12 thoughts on “What David Barton Doesn’t Understand about Graduate School and Christian Scholarship”
Thank you for your honesty. Although your experience does not, Dr. Cadegan’s lends elegant support to Mr. Barton’s indictment of the modern academy.
Just because Barton’s done some crap history doesn’t mean his larger thesis–the whitewashing of our religious heritage–is all wet.
David Baron does a great deal of damage to the study of religious history. He and others like him manipulate history to support their ideology. Then they use their pulpit to communicate to their followers a warped version of the past which is really damaging to everyone involved. To put it mildly, Barton is not telling people the truth. His recent attempt to pass off a fake degree as a legitimate doctorate demonstrates his willingness to mislead people to achieve his ends.
The biggest problem with religious history is not the whitewashing of it, but instead that problem is people like Barton who only want their version of religious history taught…even when that history is a deliberately constructed fraud designed to advance a particular ideology. Some people may not like it when the facts do not support their version of the past no matter what the subject is. We see that with the lost cause heritage types all the time. The same goes on with religious history.
To blame the academy is not the answer. The academy seeks to use the facts. It is not the academy’s fault the facts don’t fit someone’s ideology or belief structure.
Jimmy, very well stated. There is a temptation to grab a presupposition from an authority figure, and then stand against others who do not agree with the original assumptions. They oppose experts, and they oppose the academy as you have clearly written. Graduate school encourages students to challenge their assumptions, and to develop their own understanding of their chosen field.
The university as a place where prevailing wisdom is challenged is an increasingly questionable proposition.
I start from the ostensibly weakest, yet most ‘professional’, account of academic freedom: the idea that it is the freedom to say whatever one finds to be the case within one’s disciplinary domain. Stanley Fish calls this the ‘It’s Just a Job’ school of academic freedom. This account presents the academic institution as broadly equivalent to a medieval guild: it is autonomous in the sense that its practitioners determine its practices, and give legitimacy (or not) to specific actions within its own purview. The practitioners determine their own constitution, in all senses. They determine who can be a member; and the members determine what passes as appropriate and proper action of the institution or guild as such.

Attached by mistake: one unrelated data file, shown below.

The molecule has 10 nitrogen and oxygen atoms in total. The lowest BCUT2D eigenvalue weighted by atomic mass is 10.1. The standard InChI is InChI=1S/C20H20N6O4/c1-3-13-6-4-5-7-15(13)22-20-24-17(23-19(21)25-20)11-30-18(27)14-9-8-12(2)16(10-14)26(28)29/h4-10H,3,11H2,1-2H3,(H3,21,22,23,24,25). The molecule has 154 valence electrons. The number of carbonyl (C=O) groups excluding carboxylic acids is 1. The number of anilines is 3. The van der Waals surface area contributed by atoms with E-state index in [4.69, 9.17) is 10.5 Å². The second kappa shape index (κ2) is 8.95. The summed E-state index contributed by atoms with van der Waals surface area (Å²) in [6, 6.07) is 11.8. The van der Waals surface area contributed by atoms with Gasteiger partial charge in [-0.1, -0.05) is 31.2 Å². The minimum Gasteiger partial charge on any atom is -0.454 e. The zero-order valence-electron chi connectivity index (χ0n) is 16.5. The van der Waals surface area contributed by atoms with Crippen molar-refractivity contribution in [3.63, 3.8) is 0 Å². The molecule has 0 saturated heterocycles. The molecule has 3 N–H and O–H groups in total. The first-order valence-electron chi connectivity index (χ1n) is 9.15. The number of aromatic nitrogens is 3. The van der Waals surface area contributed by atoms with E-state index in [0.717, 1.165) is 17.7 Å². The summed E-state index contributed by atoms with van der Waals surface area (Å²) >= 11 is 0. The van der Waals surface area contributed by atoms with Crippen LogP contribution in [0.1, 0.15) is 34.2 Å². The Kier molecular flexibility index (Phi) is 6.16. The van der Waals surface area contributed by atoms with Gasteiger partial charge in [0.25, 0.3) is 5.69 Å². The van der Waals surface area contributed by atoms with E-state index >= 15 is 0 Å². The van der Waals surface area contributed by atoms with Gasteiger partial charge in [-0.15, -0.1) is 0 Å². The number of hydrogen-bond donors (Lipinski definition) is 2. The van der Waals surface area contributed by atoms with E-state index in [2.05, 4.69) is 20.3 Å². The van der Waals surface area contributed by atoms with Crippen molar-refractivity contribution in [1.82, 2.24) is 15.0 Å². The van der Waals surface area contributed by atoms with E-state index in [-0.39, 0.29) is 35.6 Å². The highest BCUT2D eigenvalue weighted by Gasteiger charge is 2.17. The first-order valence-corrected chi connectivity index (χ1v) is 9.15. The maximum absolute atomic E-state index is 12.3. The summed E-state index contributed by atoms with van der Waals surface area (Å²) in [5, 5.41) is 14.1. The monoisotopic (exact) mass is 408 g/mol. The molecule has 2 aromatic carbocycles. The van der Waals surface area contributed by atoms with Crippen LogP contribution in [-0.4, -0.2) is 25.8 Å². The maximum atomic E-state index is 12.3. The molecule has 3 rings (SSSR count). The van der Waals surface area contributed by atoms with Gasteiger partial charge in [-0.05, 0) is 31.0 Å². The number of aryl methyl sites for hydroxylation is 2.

This has the attraction of being a modest claim, governed by purely professional interests that serve to respect and even to guarantee guild-autonomy in its fullest sense. However, it quickly runs into the buffers of failed definitions. What are the limits of my discipline? How are they defined? Fish holds that these are consensually agreed by the community of academics already within and constituting my discipline. Yet that is, in the first place, a circular argument: I become a member of the guild by agreeing to the consensual frameworks of the guild’s self-descriptions, and these, in circular turn, are what legitimise my membership in the first place. This is not autonomy; it is a closed-shop mentality, rooted in the refusal to answer to critical scrutiny from those outside the guild. It is governed by the logic of atomisation: to every profession its own closed private space; to every constituent her own private office, doors closed against the world.
Isn’t it interesting how the author of that article thoroughly refuted what Fish said in the section you quoted, Tom?
Fish’s take is an accurate “is.” It is a guild. I have friends and acquaintances in academia but outside the bubble. Not only are they at the mercy of those in the ideological “in-crowd,” the “in-crowd” are scared to death of each other, lest they take one false step and lose everything.
This is not to say this treacherous path cannot be negotiated, as Dr. Cadegan seems to have done. But it should not be denied that the path is indeed treacherous.
My concern is more toward those who self-censor because of the potential damage to their careers. This is how David Barton got a foothold in the first place–not that Howard Zinn-ism and “The Godless Constitution” thesis have great influence [although they do], but that those who know better are so tepid in their opposition [a tepidness, BTW, not in evidence when it comes to fish-in-a-barrel like David Barton].